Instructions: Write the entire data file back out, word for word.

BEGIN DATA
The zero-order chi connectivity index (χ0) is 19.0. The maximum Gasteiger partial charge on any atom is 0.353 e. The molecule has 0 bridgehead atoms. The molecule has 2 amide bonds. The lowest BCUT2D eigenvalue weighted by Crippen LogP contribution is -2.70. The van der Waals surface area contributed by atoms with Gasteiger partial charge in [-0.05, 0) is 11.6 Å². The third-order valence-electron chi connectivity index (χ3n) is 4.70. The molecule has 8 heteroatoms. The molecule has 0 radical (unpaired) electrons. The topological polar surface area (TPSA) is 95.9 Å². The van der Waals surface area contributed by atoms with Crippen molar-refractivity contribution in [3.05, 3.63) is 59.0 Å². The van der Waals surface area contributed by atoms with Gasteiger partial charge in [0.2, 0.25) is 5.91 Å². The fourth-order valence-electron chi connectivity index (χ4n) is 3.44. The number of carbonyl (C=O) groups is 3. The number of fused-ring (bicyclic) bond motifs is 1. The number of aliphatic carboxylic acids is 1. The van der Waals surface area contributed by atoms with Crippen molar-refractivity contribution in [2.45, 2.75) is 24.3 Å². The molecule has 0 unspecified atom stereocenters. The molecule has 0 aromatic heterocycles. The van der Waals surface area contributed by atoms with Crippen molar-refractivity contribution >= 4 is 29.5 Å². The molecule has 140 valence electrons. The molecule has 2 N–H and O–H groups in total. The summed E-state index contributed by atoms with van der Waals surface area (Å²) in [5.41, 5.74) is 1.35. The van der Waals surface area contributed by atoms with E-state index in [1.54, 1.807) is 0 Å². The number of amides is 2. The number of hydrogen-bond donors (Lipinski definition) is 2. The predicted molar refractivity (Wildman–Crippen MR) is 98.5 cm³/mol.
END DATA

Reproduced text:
The zero-order chi connectivity index (χ0) is 19.0. The maximum Gasteiger partial charge on any atom is 0.353 e. The molecule has 0 bridgehead atoms. The molecule has 2 amide bonds. The lowest BCUT2D eigenvalue weighted by Crippen LogP contribution is -2.70. The van der Waals surface area contributed by atoms with Gasteiger partial charge in [-0.05, 0) is 11.6 Å². The third-order valence-electron chi connectivity index (χ3n) is 4.70. The molecule has 8 heteroatoms. The molecule has 0 radical (unpaired) electrons. The topological polar surface area (TPSA) is 95.9 Å². The van der Waals surface area contributed by atoms with Crippen molar-refractivity contribution in [3.05, 3.63) is 59.0 Å². The van der Waals surface area contributed by atoms with Gasteiger partial charge in [0.2, 0.25) is 5.91 Å². The fourth-order valence-electron chi connectivity index (χ4n) is 3.44. The number of carbonyl (C=O) groups is 3. The number of fused-ring (bicyclic) bond motifs is 1. The number of aliphatic carboxylic acids is 1. The van der Waals surface area contributed by atoms with Crippen molar-refractivity contribution in [2.45, 2.75) is 24.3 Å². The molecule has 0 unspecified atom stereocenters. The molecule has 0 aromatic heterocycles. The van der Waals surface area contributed by atoms with Crippen molar-refractivity contribution >= 4 is 29.5 Å². The molecule has 140 valence electrons. The molecule has 2 N–H and O–H groups in total. The summed E-state index contributed by atoms with van der Waals surface area (Å²) in [5.41, 5.74) is 1.35. The van der Waals surface area contributed by atoms with E-state index in [1.54, 1.807) is 0 Å². The number of amides is 2. The number of hydrogen-bond donors (Lipinski definition) is 2. The predicted molar refractivity (Wildman–Crippen MR) is 98.5 cm³/mol.